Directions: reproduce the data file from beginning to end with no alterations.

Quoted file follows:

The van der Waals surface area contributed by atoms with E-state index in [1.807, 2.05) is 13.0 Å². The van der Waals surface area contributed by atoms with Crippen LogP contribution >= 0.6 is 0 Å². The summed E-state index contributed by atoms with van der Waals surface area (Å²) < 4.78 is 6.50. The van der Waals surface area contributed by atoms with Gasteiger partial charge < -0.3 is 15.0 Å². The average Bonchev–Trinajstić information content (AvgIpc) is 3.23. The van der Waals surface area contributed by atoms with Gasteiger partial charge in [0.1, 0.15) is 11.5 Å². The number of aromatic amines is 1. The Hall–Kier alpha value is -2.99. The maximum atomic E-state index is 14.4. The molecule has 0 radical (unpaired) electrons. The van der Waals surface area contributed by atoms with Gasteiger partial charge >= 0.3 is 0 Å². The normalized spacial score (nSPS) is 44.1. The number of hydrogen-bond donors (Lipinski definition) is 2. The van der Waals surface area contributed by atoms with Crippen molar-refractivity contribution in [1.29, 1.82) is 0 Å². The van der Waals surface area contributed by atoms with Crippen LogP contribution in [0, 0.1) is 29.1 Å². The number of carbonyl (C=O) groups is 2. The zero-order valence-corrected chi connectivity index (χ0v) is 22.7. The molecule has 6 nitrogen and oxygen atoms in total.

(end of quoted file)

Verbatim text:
The van der Waals surface area contributed by atoms with E-state index in [1.807, 2.05) is 13.0 Å². The van der Waals surface area contributed by atoms with Crippen LogP contribution >= 0.6 is 0 Å². The summed E-state index contributed by atoms with van der Waals surface area (Å²) < 4.78 is 6.50. The van der Waals surface area contributed by atoms with Gasteiger partial charge < -0.3 is 15.0 Å². The average Bonchev–Trinajstić information content (AvgIpc) is 3.23. The van der Waals surface area contributed by atoms with Gasteiger partial charge in [0.1, 0.15) is 11.5 Å². The number of aromatic amines is 1. The Hall–Kier alpha value is -2.99. The maximum atomic E-state index is 14.4. The molecule has 0 radical (unpaired) electrons. The van der Waals surface area contributed by atoms with Gasteiger partial charge >= 0.3 is 0 Å². The normalized spacial score (nSPS) is 44.1. The number of hydrogen-bond donors (Lipinski definition) is 2. The van der Waals surface area contributed by atoms with Crippen molar-refractivity contribution in [1.29, 1.82) is 0 Å². The van der Waals surface area contributed by atoms with Crippen LogP contribution in [0, 0.1) is 29.1 Å². The number of carbonyl (C=O) groups is 2. The zero-order valence-corrected chi connectivity index (χ0v) is 22.7. The molecule has 6 nitrogen and oxygen atoms in total.